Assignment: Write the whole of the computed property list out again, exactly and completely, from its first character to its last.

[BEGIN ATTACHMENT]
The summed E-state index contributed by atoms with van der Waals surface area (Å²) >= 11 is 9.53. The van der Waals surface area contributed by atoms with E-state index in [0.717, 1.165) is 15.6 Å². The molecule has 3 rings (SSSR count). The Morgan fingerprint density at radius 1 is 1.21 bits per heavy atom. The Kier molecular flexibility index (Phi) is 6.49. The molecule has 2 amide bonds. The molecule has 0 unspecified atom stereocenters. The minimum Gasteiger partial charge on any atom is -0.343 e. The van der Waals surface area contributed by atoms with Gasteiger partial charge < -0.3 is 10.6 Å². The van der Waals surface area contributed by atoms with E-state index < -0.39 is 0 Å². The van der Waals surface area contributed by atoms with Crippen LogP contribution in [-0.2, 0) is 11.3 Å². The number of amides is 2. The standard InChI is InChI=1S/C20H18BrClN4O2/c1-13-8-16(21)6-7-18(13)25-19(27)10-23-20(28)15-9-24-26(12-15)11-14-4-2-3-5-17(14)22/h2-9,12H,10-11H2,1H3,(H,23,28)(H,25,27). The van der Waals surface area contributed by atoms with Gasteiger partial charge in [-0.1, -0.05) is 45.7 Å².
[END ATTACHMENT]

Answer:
The summed E-state index contributed by atoms with van der Waals surface area (Å²) >= 11 is 9.53. The van der Waals surface area contributed by atoms with E-state index in [0.717, 1.165) is 15.6 Å². The molecule has 3 rings (SSSR count). The Morgan fingerprint density at radius 1 is 1.21 bits per heavy atom. The Kier molecular flexibility index (Phi) is 6.49. The molecule has 2 amide bonds. The molecule has 0 unspecified atom stereocenters. The minimum Gasteiger partial charge on any atom is -0.343 e. The van der Waals surface area contributed by atoms with Gasteiger partial charge < -0.3 is 10.6 Å². The van der Waals surface area contributed by atoms with E-state index < -0.39 is 0 Å². The van der Waals surface area contributed by atoms with Crippen LogP contribution in [-0.2, 0) is 11.3 Å². The number of amides is 2. The standard InChI is InChI=1S/C20H18BrClN4O2/c1-13-8-16(21)6-7-18(13)25-19(27)10-23-20(28)15-9-24-26(12-15)11-14-4-2-3-5-17(14)22/h2-9,12H,10-11H2,1H3,(H,23,28)(H,25,27). The van der Waals surface area contributed by atoms with Gasteiger partial charge in [-0.1, -0.05) is 45.7 Å².